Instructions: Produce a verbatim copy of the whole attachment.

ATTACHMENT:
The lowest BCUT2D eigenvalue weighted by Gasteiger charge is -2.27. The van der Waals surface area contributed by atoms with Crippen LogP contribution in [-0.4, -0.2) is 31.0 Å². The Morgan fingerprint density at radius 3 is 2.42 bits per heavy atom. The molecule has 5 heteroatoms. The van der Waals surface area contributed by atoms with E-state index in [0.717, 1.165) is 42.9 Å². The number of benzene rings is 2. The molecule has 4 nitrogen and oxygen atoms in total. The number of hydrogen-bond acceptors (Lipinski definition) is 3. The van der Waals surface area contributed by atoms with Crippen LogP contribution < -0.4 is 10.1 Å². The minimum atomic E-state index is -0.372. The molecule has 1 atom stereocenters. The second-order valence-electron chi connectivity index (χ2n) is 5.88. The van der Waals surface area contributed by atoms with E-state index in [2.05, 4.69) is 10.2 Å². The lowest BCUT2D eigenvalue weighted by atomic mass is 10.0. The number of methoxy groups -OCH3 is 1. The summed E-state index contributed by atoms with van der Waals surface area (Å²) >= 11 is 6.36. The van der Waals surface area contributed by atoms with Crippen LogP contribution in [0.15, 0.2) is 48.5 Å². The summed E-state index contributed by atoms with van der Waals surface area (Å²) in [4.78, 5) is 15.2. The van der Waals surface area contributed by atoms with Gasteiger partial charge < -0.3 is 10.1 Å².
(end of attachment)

The lowest BCUT2D eigenvalue weighted by Gasteiger charge is -2.27. The van der Waals surface area contributed by atoms with Crippen LogP contribution in [-0.4, -0.2) is 31.0 Å². The Morgan fingerprint density at radius 3 is 2.42 bits per heavy atom. The molecule has 5 heteroatoms. The van der Waals surface area contributed by atoms with E-state index in [0.717, 1.165) is 42.9 Å². The number of benzene rings is 2. The molecule has 4 nitrogen and oxygen atoms in total. The number of hydrogen-bond acceptors (Lipinski definition) is 3. The van der Waals surface area contributed by atoms with Crippen LogP contribution < -0.4 is 10.1 Å². The minimum atomic E-state index is -0.372. The molecule has 1 atom stereocenters. The second-order valence-electron chi connectivity index (χ2n) is 5.88. The van der Waals surface area contributed by atoms with E-state index in [2.05, 4.69) is 10.2 Å². The lowest BCUT2D eigenvalue weighted by atomic mass is 10.0. The number of methoxy groups -OCH3 is 1. The summed E-state index contributed by atoms with van der Waals surface area (Å²) >= 11 is 6.36. The van der Waals surface area contributed by atoms with Crippen LogP contribution in [0.15, 0.2) is 48.5 Å². The summed E-state index contributed by atoms with van der Waals surface area (Å²) in [4.78, 5) is 15.2. The van der Waals surface area contributed by atoms with Gasteiger partial charge < -0.3 is 10.1 Å².